Feeds

Blue whale males now singing bass, say scientists

Seagoing Barry Whites finding it easier to get ladies

New hybrid storage solutions

The songs of blue whales around the world have become significantly less high-pitched over the last 40 years, according to scientists. Boffins analysing the trend believe it may be to do with an increase in whale populations following the international ban on commercial whaling.

The shift from piping treble to rumbling bass is apparently well documented.

"The basic style of singing is the same, the tones are there, but the animal is shifting the frequency down over time. The more recent it is, the lower the frequency the animal is singing in, and we have found that in every song we have data for," says Professor John Hildebrand of the Scripps Institution of Oceanography.

Nobody really knows why whales sing - conceivably they're just humming to themselves as they go about their business - but it is believed that only the males do it, leading scientists to theorise that the songs are to do with finding mates and/or showing off to rival cetacean studs.

As a blue whale belts out his latest number, various factors affect the distance over which a potential ladyfriend (or rival) might hear it. In general, low-frequency sounds travel further under water: but a whale's song becomes less loud as the frequency drops, and according to Hildebrand and his colleagues this is the dominant factor. The basso songs of today are shorter-ranged than the higher-pitched ones of four decades ago, when the first recordings were made.

Various reasons for this were considered, including climate change and increases in ocean noise made by human activities. However the scientists think that with other whales now likelier to be nearby, the males no longer need to use the loud high-register songs.

"It may be that when (blue whale) densities go up, it's not so far to get to the closest female, whereas back when they were depleted it may have been that the closest female was a long way away," says Hildebrand.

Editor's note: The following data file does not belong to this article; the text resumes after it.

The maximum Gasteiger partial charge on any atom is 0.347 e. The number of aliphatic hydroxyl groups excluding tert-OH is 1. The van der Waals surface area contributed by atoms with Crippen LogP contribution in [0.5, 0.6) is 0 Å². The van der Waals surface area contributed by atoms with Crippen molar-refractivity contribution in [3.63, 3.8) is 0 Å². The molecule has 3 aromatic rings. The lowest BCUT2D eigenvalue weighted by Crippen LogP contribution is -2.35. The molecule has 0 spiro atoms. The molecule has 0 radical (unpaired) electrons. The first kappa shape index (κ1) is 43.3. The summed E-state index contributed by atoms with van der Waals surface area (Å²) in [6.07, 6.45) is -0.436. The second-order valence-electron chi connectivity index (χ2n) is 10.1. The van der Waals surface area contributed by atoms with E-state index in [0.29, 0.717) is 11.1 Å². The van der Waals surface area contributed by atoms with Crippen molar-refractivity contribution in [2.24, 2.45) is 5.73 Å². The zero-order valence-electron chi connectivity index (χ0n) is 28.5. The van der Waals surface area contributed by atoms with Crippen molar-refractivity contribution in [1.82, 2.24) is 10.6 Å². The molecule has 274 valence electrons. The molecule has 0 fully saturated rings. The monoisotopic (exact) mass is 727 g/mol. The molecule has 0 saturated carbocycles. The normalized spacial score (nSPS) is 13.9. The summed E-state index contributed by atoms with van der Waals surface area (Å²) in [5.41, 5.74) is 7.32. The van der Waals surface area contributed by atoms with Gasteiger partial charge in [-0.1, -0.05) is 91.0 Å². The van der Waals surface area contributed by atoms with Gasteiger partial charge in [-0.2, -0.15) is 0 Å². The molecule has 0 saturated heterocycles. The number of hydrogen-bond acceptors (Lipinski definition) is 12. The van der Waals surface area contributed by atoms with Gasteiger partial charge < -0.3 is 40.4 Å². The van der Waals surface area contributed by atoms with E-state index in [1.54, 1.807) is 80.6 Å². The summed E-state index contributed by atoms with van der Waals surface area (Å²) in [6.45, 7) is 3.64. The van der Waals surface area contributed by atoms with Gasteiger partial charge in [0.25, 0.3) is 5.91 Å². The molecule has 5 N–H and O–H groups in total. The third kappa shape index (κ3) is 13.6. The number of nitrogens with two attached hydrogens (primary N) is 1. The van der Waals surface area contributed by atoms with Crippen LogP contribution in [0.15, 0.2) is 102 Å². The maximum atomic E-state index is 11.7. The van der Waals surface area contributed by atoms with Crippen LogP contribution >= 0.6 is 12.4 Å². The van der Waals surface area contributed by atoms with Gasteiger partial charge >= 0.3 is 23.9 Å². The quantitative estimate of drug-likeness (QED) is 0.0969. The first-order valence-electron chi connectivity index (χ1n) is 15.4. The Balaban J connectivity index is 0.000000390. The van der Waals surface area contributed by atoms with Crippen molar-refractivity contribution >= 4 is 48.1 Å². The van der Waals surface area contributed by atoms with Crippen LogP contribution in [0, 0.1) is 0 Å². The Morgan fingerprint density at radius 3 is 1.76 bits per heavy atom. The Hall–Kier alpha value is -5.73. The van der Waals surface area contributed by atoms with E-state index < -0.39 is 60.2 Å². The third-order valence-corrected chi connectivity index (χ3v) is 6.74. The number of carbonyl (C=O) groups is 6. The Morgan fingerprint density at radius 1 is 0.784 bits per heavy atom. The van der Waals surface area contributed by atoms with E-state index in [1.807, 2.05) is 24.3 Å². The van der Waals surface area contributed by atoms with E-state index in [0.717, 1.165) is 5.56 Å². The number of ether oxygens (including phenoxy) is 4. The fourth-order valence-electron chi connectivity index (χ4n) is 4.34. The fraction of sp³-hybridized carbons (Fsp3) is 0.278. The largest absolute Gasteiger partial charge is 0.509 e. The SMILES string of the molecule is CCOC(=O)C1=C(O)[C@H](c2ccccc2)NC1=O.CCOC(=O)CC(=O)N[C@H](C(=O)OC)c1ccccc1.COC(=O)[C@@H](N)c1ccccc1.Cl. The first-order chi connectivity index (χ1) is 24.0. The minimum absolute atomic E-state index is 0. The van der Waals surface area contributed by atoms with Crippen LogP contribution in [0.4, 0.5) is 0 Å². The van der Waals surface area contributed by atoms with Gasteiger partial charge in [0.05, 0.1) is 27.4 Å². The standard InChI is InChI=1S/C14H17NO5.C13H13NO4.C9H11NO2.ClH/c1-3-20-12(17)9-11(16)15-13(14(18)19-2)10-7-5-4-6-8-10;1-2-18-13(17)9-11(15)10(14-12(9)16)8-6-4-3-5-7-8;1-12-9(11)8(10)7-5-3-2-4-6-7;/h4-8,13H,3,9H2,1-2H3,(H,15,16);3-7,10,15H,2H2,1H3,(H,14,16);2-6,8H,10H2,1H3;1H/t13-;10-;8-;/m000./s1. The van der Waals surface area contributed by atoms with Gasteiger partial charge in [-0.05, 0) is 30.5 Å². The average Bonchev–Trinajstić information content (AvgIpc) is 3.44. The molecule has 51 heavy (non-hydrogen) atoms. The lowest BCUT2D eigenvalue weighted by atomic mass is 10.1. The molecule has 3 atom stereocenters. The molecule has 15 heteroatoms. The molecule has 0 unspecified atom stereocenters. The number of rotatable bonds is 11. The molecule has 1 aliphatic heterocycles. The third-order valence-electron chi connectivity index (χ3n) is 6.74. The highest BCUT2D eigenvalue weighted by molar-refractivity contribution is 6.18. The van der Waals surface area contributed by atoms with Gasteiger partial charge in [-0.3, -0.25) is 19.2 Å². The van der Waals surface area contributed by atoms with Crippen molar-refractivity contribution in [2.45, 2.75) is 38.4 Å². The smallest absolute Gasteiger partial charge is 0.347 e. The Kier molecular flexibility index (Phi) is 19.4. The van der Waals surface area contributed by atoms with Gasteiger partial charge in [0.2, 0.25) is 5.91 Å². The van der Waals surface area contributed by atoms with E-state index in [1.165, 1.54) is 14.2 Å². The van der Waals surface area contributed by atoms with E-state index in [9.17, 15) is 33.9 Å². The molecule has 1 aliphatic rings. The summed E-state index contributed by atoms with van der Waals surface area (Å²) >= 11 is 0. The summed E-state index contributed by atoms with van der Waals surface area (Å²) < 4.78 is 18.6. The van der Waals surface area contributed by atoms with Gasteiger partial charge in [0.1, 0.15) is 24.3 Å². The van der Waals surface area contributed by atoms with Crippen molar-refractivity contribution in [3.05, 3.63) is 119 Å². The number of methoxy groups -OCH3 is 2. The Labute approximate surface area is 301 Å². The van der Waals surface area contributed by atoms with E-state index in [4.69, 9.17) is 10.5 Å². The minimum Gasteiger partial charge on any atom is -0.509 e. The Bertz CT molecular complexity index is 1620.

The prof believes that whalesong pitch could furnish a handy indication of population levels. He and his colleagues have so far analysed only blue whales' songs, as they are the easiest to separate out, but they plan to go on and assess the music of other species next.

For the blue whale effort, the scientists analysed recordings from all the world's oceans, gathered over the last 45 years by scientific and military instruments deployed on the sea floor and afloat.

The US Navy, which provided many of the records from its seabed submarine-tracking network and sonar receivers, contributed funding for the research. Backing also came from the US National Oceanic and Atmospheric Administration and National Science Foundation.

There's more from Scripps here. ®

Secure remote control for conventional and virtual desktops

More from The Register

next story
Thought that last dinosaur was BIG? This one's bloody ENORMOUS
Weighed several adult elephants, contend boffins
Chelyabinsk-sized SURPRISE asteroid to skim Earth, satnav birds
Space rock appears out of nowhere, buzzes planet on Sunday
City hidden beneath England's Stonehenge had HUMAN ABATTOIR. And a pub
Boozed-up ancients drank beer before tearing corpses apart
'Duck face' selfie in SPAAAACE: Rosetta's snap with bird comet
Probe prepares to make first landing on fast-moving rock
Square Kilometre Array reveals its 1.6TB-a-day storage and network rigs
Boolardy Engineering Test Array - aka BETA - is about to come out of Beta
LOHAN invites ENTIRE REG READERSHIP to New Mexico shindig
Well, those of you who back our Kickstarter tin-rattling...
prev story

Whitepapers

Providing a secure and efficient Helpdesk
A single remote control platform for user support is be key to providing an efficient helpdesk. Retain full control over the way in which screen and keystroke data is transmitted.
Top 5 reasons to deploy VMware with Tegile
Data demand and the rise of virtualization is challenging IT teams to deliver storage performance, scalability and capacity that can keep up, while maximizing efficiency.
Reg Reader Research: SaaS based Email and Office Productivity Tools
Read this Reg reader report which provides advice and guidance for SMBs towards the use of SaaS based email and Office productivity tools.
Security for virtualized datacentres
Legacy security solutions are inefficient due to the architectural differences between physical and virtual environments.
Secure remote control for conventional and virtual desktops
Balancing user privacy and privileged access, in accordance with compliance frameworks and legislation. Evaluating any potential remote control choice.